Reply to Objection: 1. Happiness consists in self-application to something higher. The separated substances are above us in the order of nature; hence man can have happiness of a kind by knowing the separated substances, although his perfect happiness consists in knowing the first substance, namely, God. But it is quite natural for one separate substance to know another; as it is natural for us to know sensible natures. Hence, as man's happiness does not consist in knowing sensible natures; so neither does the angel's happiness consist in knowing separated substances.
2. What is most manifest in its nature is hidden from us by its surpassing the bounds of our intellect; and not merely because our intellect draws knowledge from phantasms. Now the Divine substance surpasses the proportion not only of the human intellect, but even of the angelic. Consequently, not even an angel can of his own nature know God's substance. Yet on account of the perfection of his intellect he can of his nature have a higher knowledge of God than man can have. Such knowledge of God remains also in the demons. Although they do not possess the purity which comes with grace, nevertheless they have purity of nature; and this suffices for the knowledge of God which belongs to them from their nature.
3. The creature is darkness in comparison with the excellence of the Divine light; and therefore the creature's knowledge in its own nature is called "evening" knowledge. For the evening is akin to darkness, yet it possesses some light: but when the light fails utterly, then it is night. So then the knowledge of things in their own nature, when referred to the praise of the Creator, as it is in the good angels, has something of the Divine light, and can be called evening knowledge; but if it be not referred to God, as is the case with the demons, it is not called evening, but "nocturnal" knowledge. Accordingly we read in Gn 1,5 that the darkness, which God separated from the light, "He called night."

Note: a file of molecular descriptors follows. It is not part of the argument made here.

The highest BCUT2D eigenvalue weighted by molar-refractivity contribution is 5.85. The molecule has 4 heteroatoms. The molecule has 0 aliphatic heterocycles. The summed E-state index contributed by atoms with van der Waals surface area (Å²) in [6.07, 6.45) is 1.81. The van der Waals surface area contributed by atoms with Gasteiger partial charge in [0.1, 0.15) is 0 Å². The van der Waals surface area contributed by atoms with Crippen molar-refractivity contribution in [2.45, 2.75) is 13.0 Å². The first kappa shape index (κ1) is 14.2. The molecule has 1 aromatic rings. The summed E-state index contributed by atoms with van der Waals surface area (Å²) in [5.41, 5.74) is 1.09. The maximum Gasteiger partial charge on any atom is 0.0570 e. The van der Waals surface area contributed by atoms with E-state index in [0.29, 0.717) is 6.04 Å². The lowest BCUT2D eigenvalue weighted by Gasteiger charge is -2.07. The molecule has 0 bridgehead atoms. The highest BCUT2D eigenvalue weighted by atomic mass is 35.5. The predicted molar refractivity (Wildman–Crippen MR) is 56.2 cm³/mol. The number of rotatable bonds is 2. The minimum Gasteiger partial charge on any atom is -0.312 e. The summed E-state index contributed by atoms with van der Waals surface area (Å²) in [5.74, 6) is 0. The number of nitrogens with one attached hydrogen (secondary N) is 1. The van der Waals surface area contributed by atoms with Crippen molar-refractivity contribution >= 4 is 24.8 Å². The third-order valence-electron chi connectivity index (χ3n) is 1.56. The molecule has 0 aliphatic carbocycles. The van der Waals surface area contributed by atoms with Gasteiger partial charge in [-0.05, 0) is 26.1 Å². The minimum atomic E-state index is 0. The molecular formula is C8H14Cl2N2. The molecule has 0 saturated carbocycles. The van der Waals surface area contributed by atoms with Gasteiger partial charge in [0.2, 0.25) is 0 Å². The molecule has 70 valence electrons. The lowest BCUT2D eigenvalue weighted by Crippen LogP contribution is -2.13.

4. All the angels had some knowledge from the very beginning respecting the mystery of God's kingdom, which found its completion in Christ; and most of all from the moment when they were beatified by the vision of the Word, which vision the demons never had. Yet all the angels did not fully and equally apprehend it; hence the demons much less fully understood the mystery of the Incarnation, when Christ was in the world. For, as Augustine observes (De Civ. Dei ix, 21), "It was not manifested to them as it was to the holy angels, who enjoy a participated eternity of the Word; but it was made known by some temporal effects, so as to strike terror into them." For had they fully and certainly known that He was the Son of God and the effect of His passion, they would never have procured the crucifixion of the Lord of glory.
5. The demons know a truth in three ways: first of all by the subtlety of their nature; for although they are darkened by privation of the light of grace, yet they are enlightened by the light of their intellectual nature: secondly, by revelation from the holy angels; for while not agreeing with them in conformity of will, they do agree, nevertheless, by their likeness of intellectual nature, according to which they can accept what is manifested by others: thirdly, they know by long experience; not as deriving it from the senses; but when the similitude of their innate intelligible species is completed in individual things, they know some things as present, which they previously did not know would come to pass, as we said when dealing with the knowledge of the angels (Question , Article , ad 3).
Summa Th. I EN Qu.63 a.3